Growth of the shoot apex (terminal shoot) usually inhibits the development of the lateral buds on the stem beneath. This phenomenon is called apical dominance. If the terminal shoot of a plant is removed, the inhibition is lifted, and lateral buds begin growth. Gardeners exploit this principle by pruning the terminal shoot of ornamental shrubs, etc. The release of apical dominance enables lateral branches to develop and the plant becomes bushier. The process usually must be repeated because one or two laterals will eventually outstrip the others and reimpose apical dominance.
Fig. 184.108.40.206.2 Apical dominance
Apical dominance seems to result from the downward transport of auxin produced in the apical meristem. In fact, if the apical meristem is removed and IAA applied to the stump, inhibition of the lateral buds is maintained.
Fig. 220.127.116.11.3 Potato eyes
The common white potato is really a portion of the underground stem of the potato plant. It has a terminal bud or "eye" and several lateral buds. After a long period of storage, the terminal bud usually sprouts but the other buds do not. However, if the potato is sliced into sections, one bud to a section, the lateral buds develop just as quickly as the terminal bud.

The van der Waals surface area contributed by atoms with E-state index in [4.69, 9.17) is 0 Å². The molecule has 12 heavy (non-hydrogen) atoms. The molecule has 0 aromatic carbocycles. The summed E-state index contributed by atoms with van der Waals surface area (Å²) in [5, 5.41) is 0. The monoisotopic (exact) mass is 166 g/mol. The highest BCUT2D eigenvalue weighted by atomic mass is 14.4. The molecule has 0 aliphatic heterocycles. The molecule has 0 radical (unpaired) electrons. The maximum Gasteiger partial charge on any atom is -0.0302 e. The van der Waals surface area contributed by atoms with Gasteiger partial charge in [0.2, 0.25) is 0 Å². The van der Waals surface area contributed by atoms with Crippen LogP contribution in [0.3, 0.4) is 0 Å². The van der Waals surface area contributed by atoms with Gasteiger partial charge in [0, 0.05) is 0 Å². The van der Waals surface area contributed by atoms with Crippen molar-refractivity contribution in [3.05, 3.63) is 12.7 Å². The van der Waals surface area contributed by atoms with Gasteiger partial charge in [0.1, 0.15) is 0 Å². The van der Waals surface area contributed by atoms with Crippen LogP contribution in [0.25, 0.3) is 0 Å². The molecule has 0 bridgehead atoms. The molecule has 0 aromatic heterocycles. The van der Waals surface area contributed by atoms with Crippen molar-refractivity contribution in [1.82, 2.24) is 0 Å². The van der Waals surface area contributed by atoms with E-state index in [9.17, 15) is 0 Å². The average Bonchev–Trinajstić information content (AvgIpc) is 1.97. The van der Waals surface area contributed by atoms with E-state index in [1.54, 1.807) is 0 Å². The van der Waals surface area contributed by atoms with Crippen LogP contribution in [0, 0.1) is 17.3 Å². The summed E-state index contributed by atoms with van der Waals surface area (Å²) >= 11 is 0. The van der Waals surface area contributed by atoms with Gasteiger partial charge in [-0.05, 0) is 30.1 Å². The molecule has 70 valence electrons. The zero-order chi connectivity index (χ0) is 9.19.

Pollination of the flowers of angiosperms initiates the formation of seeds. As the seeds mature, they release auxin to the surrounding flower parts, which develop into the fruit that covers the seeds.
Some commercial growers deliberately initiate fruit development by applying auxin to the flowers. Not only does this ensure that all the flowers will "set" fruit, but it also maximizes the likelihood that all the fruits will be ready for harvest at the same time.
Auxin also plays a role in the abscission of leaves and fruits. Young leaves and fruits produce auxin and so long as they do so, they remain attached to the stem. When the level of auxin declines, a special layer of cells — the abscission layer — forms at the base of the petiole or fruit stalk. Soon the petiole or fruit stalk breaks free at this point and the leaf or fruit falls to the ground.
Fig. 18.104.22.168.4 Abscission layer Fig. 22.214.171.124.5 Abscission mimosa
The figure on the right shows a nice demonstration of the role of auxin in abscission. If the blade of the leaf is removed, as shown in the figure, the petiole remains attached to the stem for a few more days. The removal of the blade seems to be the trigger as an undamaged leaf at the same node of the stem remains on the plant much longer, in fact, the normal length of time. If, however, auxin is applied to the cut end of the petiole, abscission of the petiole is greatly delayed.